The American Caliban (substitute) wrote,
The American Caliban
substitute

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or how I learned to stop worrying and love the corporation

I enjoy my new job.

I thought I wouldn't. The past few years were spent at dot coms, which present themselves as an employee paradise. Casual dress, flexible hours, innovation, a fun atmosphere, perks, and the lure of possible big money cashouts: everyone wants it! The software tools are sexy and easy open source projects. It's all very cool. And if you screw up, everyone understands and it's all play money anyhow.

Now I'm at a large company. I work a fixed schedule and I wear Office Casual Clothing. There are policies and procedures for everything. Rank is important. Everyone is in a cube, some of us two to a cube. The software we manage is almost all proprietary and runs on proprietary operating systems. The work itself is locked into very specific tasks with step by step instructions. And if I blow it, I'm fired. Large sums of money rest on the competence of the staff.

It's way better.

The dot coms I have known were all doomed. Almost all of them were the classic two-founder startups going after a niche in the market. All of them needed outside money to achieve their goals, and in every case the outside money wrecked the company. Uncontrolled hiring wiped out the competence and the culture of these places within months. Executives who came in with the outside money were out of their depth and resorted to arbitrary decision-making and tyranny, and sometimes deliberately failed at their fiduciary responsibilities.

Here are some examples of things I saw at dot coms: People hired to do nothing to make a company look bigger; openly racist senior executives allowed to carry out their prejudices; nonexistent products fraudulently sold by salesmen who then left with their money; stolen patents; illegal or impossible business plans designed to fail just after an executive had left for a better job; and indecision actually written into the procedures of the company to resolve differences between founders.

These things happen at bigger and better-organized companies, but it's possible for all of them to occur at once at a startup dot com without any consequences for anyone involved. Too many of those places were all the boys playing the treehouse, complete with NO GIRLS sign, with the difference that being pushed out meant real broken bones down below.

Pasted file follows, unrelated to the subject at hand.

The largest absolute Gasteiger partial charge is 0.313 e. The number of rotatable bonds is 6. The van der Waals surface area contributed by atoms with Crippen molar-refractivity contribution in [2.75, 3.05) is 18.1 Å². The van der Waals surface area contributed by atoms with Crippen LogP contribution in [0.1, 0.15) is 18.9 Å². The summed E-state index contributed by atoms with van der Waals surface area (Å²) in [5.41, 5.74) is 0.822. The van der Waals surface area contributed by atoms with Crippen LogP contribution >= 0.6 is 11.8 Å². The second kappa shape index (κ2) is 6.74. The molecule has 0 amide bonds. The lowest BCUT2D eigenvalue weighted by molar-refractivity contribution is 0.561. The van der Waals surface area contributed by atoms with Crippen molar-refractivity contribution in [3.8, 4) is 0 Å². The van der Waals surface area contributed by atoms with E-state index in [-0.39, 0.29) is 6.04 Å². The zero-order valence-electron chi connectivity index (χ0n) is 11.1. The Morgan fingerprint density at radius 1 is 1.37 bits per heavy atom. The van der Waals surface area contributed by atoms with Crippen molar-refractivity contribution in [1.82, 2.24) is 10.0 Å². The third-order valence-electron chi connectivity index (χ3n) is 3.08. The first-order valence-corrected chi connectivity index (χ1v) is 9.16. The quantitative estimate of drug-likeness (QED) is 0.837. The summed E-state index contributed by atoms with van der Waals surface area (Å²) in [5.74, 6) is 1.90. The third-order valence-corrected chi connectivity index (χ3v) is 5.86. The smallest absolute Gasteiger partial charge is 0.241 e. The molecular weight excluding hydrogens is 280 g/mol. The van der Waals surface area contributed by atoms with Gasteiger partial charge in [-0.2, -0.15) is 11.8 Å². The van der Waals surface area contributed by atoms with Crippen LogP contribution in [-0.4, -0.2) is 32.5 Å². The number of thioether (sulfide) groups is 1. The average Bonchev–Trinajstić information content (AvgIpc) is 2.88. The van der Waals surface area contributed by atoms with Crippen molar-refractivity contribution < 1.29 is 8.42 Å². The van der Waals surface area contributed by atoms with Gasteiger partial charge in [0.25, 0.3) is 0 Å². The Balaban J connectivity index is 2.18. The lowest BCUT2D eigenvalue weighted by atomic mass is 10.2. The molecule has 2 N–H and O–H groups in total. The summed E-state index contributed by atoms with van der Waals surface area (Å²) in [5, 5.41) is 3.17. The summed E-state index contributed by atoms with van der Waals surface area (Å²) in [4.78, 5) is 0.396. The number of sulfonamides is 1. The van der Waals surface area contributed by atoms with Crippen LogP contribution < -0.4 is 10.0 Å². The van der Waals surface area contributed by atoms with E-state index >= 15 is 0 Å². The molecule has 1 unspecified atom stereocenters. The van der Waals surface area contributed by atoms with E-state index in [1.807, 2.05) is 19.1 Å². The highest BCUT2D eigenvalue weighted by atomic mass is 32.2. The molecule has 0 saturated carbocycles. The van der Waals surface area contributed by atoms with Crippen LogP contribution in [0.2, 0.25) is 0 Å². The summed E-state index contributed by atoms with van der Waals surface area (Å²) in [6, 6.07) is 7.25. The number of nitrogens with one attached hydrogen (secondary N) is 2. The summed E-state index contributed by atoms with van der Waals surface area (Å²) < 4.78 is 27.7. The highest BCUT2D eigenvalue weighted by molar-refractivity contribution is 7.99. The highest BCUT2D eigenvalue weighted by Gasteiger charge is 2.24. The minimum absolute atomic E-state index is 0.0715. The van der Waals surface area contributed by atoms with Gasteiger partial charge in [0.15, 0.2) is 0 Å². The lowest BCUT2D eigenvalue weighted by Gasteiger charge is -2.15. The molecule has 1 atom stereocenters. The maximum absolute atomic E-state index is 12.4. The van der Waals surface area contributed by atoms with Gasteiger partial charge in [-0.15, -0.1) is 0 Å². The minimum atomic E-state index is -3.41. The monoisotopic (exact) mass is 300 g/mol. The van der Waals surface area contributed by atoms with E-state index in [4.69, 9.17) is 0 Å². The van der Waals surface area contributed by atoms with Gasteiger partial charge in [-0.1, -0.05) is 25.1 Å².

In particular, the "two cofounders" startups were disasters. I'll make an exception for the last one I worked at, where both of them were smart nice guys who knew what they were doing and cooperated. Everywhere else it was a disaster: Beavis & Butthead meet Leopold & Loeb. They were all white college grad males. Almost always one was technical and the other was business. They were inevitably rivals and often boyhood friends. Neither one could be completely in charge, and neither one could be seen defeated. I've seen situations where the two actually alternated between winning and losing the argument, so that the company sailed along zig zag for months.

I won't ever work for a two cofounders startup again, unless it's the last two. The rest is just the whole company as fifth wheel in the meltdown of a friendship.

So why do I love my current corporate job? Because it's just plain old capitalism. Real money is being made and lost, and if enough is lost bad things will happen. Policies and procedures are in place that have been tested, and if they fail they are revised. Quality assurance is done by professionals with reliable tests. Software doesn't go into production unless several groups agree that it works. Pay arrives on time each time. Insanity in the office is punished. A real HR department deals with out of control coworkers, even executives.

There's nobody handing out beanie hats or taking us all to Dave & Busters, we have to wear normal clothing and show up on time, working from home is discouraged, the software and tools are totally uncool and often annoying, and there's absolutely no chance of the company being bought or taken public to make us all millionaires. I love it. It's just plain old employment at a regular profit-making company, making rich guys richer and slogging along. And the punchline? I'm making more money now.

With great respect to personal friends who are running their own startups well, the rest of you can keep your dot-coms. I'll stick with the totally uncool skyscraper job working for the Man. He treats us all way better.
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